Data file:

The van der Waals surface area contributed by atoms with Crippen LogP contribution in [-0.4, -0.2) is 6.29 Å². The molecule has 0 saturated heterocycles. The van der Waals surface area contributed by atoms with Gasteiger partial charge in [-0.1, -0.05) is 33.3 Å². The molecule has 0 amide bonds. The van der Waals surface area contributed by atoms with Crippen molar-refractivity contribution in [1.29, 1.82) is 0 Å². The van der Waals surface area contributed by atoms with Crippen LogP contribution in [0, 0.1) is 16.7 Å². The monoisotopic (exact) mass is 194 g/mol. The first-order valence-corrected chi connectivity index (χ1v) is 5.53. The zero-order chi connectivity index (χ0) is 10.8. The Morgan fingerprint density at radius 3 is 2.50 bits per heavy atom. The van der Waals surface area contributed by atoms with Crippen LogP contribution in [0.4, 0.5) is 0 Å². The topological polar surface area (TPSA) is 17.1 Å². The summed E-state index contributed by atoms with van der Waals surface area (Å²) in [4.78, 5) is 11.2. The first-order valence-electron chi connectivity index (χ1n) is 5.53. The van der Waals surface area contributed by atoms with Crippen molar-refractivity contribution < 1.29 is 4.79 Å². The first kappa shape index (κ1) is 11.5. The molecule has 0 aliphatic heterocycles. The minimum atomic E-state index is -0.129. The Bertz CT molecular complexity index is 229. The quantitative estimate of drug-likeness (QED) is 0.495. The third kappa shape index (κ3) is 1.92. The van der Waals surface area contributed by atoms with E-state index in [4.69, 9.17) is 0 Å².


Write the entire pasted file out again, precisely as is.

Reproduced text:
The van der Waals surface area contributed by atoms with Crippen LogP contribution in [-0.4, -0.2) is 6.29 Å². The molecule has 0 saturated heterocycles. The van der Waals surface area contributed by atoms with Gasteiger partial charge in [-0.1, -0.05) is 33.3 Å². The molecule has 0 amide bonds. The van der Waals surface area contributed by atoms with Crippen molar-refractivity contribution in [1.29, 1.82) is 0 Å². The van der Waals surface area contributed by atoms with Crippen LogP contribution in [0, 0.1) is 16.7 Å². The monoisotopic (exact) mass is 194 g/mol. The first-order valence-corrected chi connectivity index (χ1v) is 5.53. The zero-order chi connectivity index (χ0) is 10.8. The Morgan fingerprint density at radius 3 is 2.50 bits per heavy atom. The van der Waals surface area contributed by atoms with Crippen LogP contribution in [0.4, 0.5) is 0 Å². The topological polar surface area (TPSA) is 17.1 Å². The summed E-state index contributed by atoms with van der Waals surface area (Å²) in [4.78, 5) is 11.2. The first-order valence-electron chi connectivity index (χ1n) is 5.53. The van der Waals surface area contributed by atoms with Crippen molar-refractivity contribution < 1.29 is 4.79 Å². The first kappa shape index (κ1) is 11.5. The molecule has 0 aliphatic heterocycles. The minimum atomic E-state index is -0.129. The Bertz CT molecular complexity index is 229. The quantitative estimate of drug-likeness (QED) is 0.495. The third kappa shape index (κ3) is 1.92. The van der Waals surface area contributed by atoms with E-state index in [4.69, 9.17) is 0 Å².